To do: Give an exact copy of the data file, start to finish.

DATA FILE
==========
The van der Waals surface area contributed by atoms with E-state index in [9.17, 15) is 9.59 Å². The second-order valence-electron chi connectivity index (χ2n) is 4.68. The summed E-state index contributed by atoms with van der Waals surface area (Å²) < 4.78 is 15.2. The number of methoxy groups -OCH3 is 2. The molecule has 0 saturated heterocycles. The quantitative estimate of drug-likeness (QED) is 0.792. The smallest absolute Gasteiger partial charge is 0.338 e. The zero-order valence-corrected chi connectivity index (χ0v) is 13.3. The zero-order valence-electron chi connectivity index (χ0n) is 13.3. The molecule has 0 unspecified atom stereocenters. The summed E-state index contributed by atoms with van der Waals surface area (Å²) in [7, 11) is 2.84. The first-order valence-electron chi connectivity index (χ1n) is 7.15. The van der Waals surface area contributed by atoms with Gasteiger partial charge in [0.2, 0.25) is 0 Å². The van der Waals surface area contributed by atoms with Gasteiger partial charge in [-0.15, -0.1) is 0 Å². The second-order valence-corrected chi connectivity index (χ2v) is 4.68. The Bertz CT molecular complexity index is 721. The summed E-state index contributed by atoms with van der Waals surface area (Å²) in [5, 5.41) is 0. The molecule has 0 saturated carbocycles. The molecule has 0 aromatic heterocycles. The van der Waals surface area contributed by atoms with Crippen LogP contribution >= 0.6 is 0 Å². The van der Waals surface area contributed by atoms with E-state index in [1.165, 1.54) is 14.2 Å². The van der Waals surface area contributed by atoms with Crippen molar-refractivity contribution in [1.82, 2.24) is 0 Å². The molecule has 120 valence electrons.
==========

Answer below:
The van der Waals surface area contributed by atoms with E-state index in [9.17, 15) is 9.59 Å². The second-order valence-electron chi connectivity index (χ2n) is 4.68. The summed E-state index contributed by atoms with van der Waals surface area (Å²) < 4.78 is 15.2. The number of methoxy groups -OCH3 is 2. The molecule has 0 saturated heterocycles. The quantitative estimate of drug-likeness (QED) is 0.792. The smallest absolute Gasteiger partial charge is 0.338 e. The zero-order valence-corrected chi connectivity index (χ0v) is 13.3. The zero-order valence-electron chi connectivity index (χ0n) is 13.3. The molecule has 0 unspecified atom stereocenters. The summed E-state index contributed by atoms with van der Waals surface area (Å²) in [7, 11) is 2.84. The first-order valence-electron chi connectivity index (χ1n) is 7.15. The van der Waals surface area contributed by atoms with Gasteiger partial charge in [0.2, 0.25) is 0 Å². The van der Waals surface area contributed by atoms with Gasteiger partial charge in [-0.15, -0.1) is 0 Å². The second-order valence-corrected chi connectivity index (χ2v) is 4.68. The Bertz CT molecular complexity index is 721. The summed E-state index contributed by atoms with van der Waals surface area (Å²) in [5, 5.41) is 0. The molecule has 0 saturated carbocycles. The molecule has 0 aromatic heterocycles. The van der Waals surface area contributed by atoms with Crippen LogP contribution >= 0.6 is 0 Å². The van der Waals surface area contributed by atoms with E-state index in [1.165, 1.54) is 14.2 Å². The van der Waals surface area contributed by atoms with Crippen molar-refractivity contribution in [1.82, 2.24) is 0 Å². The molecule has 120 valence electrons.